India needs to add massive amount of solar and wind power capacity this year to meet its first target
- The government of India has set a massive target of achieving 175 GW in renewable energy capacity by 2022.
- With just one year to go to meet the first target, India’s renewable industry will have all eyes on Finance Minister Nirmala Sitharaman on February 1.
- From the Budget 2021, the industry has pinned its hopes on regulatory changes that will boost the sector, including a single window of approval, custom duty taxes, no restrictions around net metering and more.
The government of India has set a massive target of achieving 175 GW in renewable energy capacity by 2022. Prime Minister Narendra Modi has further increased the target to 450 GW renewable energy capacity by 2030.
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With just one year to go to meet the first target, India’s renewable industry will have all eyes on Finance Minister Nirmala Sitharaman on February 1, as she presents the Union Budget with the hope of measures that will help the country achieve the target.
India’s current renewable energy capacity
|Solar energy||37 GW|
|Wind energy||38 GW|
|Clean energy||50 GW|
AdvertisementAccording to a report by the International Energy Agency, India is expected to be the largest contributor to the renewables upswing in 2021, with the country’s annual additions almost doubling from 2020. “A large number of auctioned wind and solar PV projects are expected to become operational following delays due not only to Covid-19 but also to contract negotiations and land acquisition challenges,” said the report.
But that will need a lot of effort, because now in one year, the sectors have massive targets to meet.
Energy and power are crucial sectors within the Budget, in which renewable energy will be in focus. According to Indiaspend, if the sector continues to grow at its current pace it will create 190,000 jobs by 2022-23.
The growth in renewable energy also has business interests for top business conglomerates including Adani Green, Tata Power among others.
|Company||Revenues (cr, 2019-20)||Total Capacity (MW)||Renewable (MW)|
From the Budget 2021, the industry has pinned its hopes on regulatory changes that will boost the sector, including a single window of approval, custom duty taxes, no restrictions around net metering and more.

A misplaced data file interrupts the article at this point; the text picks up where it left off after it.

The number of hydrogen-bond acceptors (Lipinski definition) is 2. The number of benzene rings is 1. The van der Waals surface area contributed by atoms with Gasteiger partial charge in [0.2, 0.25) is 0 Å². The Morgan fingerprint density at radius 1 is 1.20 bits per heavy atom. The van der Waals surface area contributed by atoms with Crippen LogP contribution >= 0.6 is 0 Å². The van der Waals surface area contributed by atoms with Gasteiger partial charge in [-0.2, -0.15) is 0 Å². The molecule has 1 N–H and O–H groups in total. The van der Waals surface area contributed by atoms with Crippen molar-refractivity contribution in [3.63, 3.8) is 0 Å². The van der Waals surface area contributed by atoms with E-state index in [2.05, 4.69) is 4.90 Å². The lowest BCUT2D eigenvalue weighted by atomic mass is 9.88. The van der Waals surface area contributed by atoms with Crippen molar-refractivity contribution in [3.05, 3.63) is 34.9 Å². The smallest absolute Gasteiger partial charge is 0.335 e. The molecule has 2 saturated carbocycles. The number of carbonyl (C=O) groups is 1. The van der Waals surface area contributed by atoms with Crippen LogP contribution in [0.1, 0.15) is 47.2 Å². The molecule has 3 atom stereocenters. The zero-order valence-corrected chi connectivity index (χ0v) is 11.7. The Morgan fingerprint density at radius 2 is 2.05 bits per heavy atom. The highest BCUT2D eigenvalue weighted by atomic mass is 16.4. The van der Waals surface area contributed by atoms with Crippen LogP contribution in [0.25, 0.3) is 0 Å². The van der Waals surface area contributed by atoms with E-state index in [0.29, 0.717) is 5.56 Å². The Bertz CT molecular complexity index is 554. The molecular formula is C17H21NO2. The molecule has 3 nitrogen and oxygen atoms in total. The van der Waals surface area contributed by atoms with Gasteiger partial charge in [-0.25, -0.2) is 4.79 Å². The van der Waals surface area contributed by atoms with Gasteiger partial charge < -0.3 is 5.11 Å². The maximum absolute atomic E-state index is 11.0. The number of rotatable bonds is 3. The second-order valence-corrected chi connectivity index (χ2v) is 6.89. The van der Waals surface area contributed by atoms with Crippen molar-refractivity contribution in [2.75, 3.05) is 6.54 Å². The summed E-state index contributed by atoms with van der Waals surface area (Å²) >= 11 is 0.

Withdraw restrictions on net metering
To boost the adoption of solar energy across the country, the industry expects the government to withdraw the restrictions on net metering. Net metering is basically a system where credit is offered to residential and businesses, which are creating excess electricity with their solar panels and sending it back to the grid. The Indian government has proposed that there will be a withdrawal of Net Metering over 10 KW load for any consumer.
This would further boost the rooftop solar installations, which currently stand at just 4.6GW.
Custom duty in solar
During Budget 2020, the government had proposed a 20% import duty on solar cells and panels but it hasn’t yet come into effect. The government had again hinted on imposing basic customs duty on solar equipment to boost the Atmanirbhar initiative and reduce the dependency on imports from China.
"The proposal, which has been cleared post discussions with PMO, is to levy 10 percent basic customs duty on solar modules and 20 percent on solar inverters from October 2020, which will then be hiked to 40 percent on solar modules and 25 percent on solar cells from July 30, 2021," said reports.
“We are expecting clarity around the duty structure on both cells and modules and the duration of the duty. It will fast-track investments in the sector,” Sameer Gupta, chairman and managing director of Noida-based Jakson Group told ET.
According to TERI, domestic manufacturing of solar equipment in India could generate ₹2.94 lakh crore by 2030.
However, certain sections of the industry also believe that the custom duty should be held back as imposing it now will delay the government’s targets. The solar industry in itself has a target of 100 GW production by December, 2022.
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